Starbucks' (NAS: SBUX) first-quarter earnings hit a high note on many metrics, but its margins took a hit as commodity price pressures continue to be an issue. However, investors should refrain from cutting this twist on the caffeine habit from their portfolios.
First-quarter net income increased 10% to $382.1 million, or $0.50 per share. Total revenues increased 16.4% to $3.44 billion. Global same-store sales perked an impressive 9% higher, with a 7% traffic boost and a 2% jump in their average ticket.
If investors must search for something to fret about, it would be Starbucks' margins. Quarterly operating margin fell to 16.2% from 17% this time last year. The 80-basis-point decrease is attributed to the high price of commodities, particularly coffee.
On the other hand, Starbucks' recent partnership with Green Mountain Coffee Roasters (NAS: GMCR) is alive and kicking pretty hard; Starbucks said it shipped more than 100 million Starbucks- and Tazo-branded K-Cups in the first quarter, helping drive its consumer product group sector's revenue 72% higher.
In addition, Starbucks' international expansion is progressing. The coffee giant has opened 241 new stores across the world, reaching 500 stores in China and Latin America.
Apparently a theme is popping up amongst food- and beverage-related companies like Starbucks. Quarterly resultsfor McDonald's (NYS: MCD) earlier this week didn't exactly thrill investors, and lower margins also cast a shadow over an otherwise good quarter.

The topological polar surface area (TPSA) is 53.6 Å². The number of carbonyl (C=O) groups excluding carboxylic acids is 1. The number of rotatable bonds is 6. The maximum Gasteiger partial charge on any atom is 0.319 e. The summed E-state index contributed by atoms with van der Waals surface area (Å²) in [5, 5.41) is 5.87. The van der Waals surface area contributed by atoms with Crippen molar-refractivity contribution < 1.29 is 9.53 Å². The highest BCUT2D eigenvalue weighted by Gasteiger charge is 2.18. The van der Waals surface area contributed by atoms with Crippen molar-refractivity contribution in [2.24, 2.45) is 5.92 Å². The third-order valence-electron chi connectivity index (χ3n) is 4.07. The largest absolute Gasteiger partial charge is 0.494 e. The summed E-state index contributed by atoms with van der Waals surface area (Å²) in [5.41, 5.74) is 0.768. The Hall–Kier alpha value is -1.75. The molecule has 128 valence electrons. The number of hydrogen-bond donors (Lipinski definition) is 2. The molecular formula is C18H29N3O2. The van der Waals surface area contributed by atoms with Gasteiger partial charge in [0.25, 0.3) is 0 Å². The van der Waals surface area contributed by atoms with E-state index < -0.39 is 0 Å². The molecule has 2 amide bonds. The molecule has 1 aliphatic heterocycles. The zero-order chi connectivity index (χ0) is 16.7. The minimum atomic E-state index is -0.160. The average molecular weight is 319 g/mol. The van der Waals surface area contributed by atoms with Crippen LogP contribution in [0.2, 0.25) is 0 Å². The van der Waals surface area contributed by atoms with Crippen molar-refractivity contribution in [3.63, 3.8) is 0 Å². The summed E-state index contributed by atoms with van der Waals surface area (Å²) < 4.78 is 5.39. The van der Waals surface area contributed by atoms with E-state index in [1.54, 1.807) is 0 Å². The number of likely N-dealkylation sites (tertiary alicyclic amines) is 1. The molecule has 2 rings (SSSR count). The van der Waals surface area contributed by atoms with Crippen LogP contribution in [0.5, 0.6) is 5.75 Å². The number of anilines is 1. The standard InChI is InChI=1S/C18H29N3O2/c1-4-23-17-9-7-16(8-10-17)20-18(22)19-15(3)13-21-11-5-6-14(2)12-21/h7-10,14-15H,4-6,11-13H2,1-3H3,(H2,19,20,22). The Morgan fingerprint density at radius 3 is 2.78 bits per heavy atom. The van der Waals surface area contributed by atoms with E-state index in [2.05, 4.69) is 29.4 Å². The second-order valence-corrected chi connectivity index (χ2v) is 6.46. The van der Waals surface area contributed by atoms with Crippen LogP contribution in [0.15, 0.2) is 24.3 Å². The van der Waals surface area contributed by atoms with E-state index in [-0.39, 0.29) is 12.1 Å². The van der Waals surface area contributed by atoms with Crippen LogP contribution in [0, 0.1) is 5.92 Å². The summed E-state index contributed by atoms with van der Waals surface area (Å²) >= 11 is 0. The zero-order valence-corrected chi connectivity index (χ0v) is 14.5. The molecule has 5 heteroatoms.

Although Starbucks hit a new 52-week high recently, it's still cheaper than some coffee peers. Starbucks' PEG ratio of 1.48 compares quite favorably to Peet's (NAS: PEET) PEG ratio of 2.14 and Caribou's (NAS: CBOU) PEG ratio of 1.74. Plus, Starbucks' growth plans, including its Evolution Fresh acquisition, give investors good reason to believe in heady future growth.
In September, I purchased shares of Starbucks for the real-money Rising Star portfolio I'm managing for Fool.com, and I'm pleased with its performance so far, and potential investors could view today's weakness as a good buying opportunity. Starbucks remains a solid stock for the long haul.
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At the time thisarticle was published Alyce Lomaxowns shares of Starbucks in her personal portfolio. The Motley Fool owns shares of Starbucks.Motley Fool newsletter serviceshave recommended buying shares of Starbucks, Green Mountain Coffee Roasters, and McDonald's.Motley Fool newsletter serviceshave recommended creating a lurking gator position in Green Mountain Coffee Roasters. Try any of our Foolish newsletter servicesfree for 30 days. We Fools may not all hold the same opinions, but we all believe thatconsidering a diverse range of insightsmakes us better investors. The Motley Fool has adisclosure policy.
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